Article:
Our approach to the Zeeman analysis relies on the assumption that the emission of all the hfs components is optically thin. Previous CN 10 observations in even more evolved regions confirm that the emission is optically thin (Falgarone et al. 2008). The deviation of the relative intensity of the hfs components from local thermodynamic equilibrium (LTE) is a measure of the optical depth. Following Table 1 of Falgarone et al. (2008), for optically thick emission, the ratio of line intensities for lines 6 and 7 with respect to line 5 is expected to be 1, while for small optical depths, the expected ratio is 3.4. Since the observed ratio of 2.1 is intermediate to these values, we conclude that the optical depth is moderate. From the simultaneous hfs component fit in CLASS, we also find that the optical depth for the brightest hfs components (which we exclude from our analysis) is at most 1.4, while the weaker components have τ ≪ 1. Therefore, we proceed with the assumption that the emission is in LTE.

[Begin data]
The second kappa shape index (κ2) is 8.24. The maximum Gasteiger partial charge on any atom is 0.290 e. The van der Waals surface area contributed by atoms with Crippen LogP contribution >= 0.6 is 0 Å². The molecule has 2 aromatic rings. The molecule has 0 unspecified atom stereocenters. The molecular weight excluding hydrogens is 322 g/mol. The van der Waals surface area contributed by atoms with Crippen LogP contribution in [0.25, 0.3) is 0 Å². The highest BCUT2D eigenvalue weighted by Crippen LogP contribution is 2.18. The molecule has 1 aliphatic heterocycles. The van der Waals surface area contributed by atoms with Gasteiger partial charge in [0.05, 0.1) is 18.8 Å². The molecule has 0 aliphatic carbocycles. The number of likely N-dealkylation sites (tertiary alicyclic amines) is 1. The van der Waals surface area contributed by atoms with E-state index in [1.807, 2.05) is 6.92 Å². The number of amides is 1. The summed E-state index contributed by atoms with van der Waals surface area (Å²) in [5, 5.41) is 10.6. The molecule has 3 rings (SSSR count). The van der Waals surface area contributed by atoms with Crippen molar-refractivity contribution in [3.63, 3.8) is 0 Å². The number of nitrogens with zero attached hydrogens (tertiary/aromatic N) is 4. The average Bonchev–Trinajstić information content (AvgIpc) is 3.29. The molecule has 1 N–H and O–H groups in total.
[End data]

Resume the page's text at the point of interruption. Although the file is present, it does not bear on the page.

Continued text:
4.2.2. CN Zeeman fitting

We follow Crutcher et al. (1996) to fit the Zeeman signal in our spectra. The velocity-dependent Stokes I(v) and V(v) signals of the 1–0 transition of CN can be understood as a sum of seven hfs components. These are indicated as Ii and Vi in the following. Crutcher et al. assume that Vi can be modeled as (1)The factors dIi(ν)/d v and dÎi(ν)/d v in this relation give the first derivative of the spectra with respect to frequency. The Zeeman splitting factors are given by the Zi. We obtain Îi by subtracting unrelated velocity components from the spectra Ii, as described above.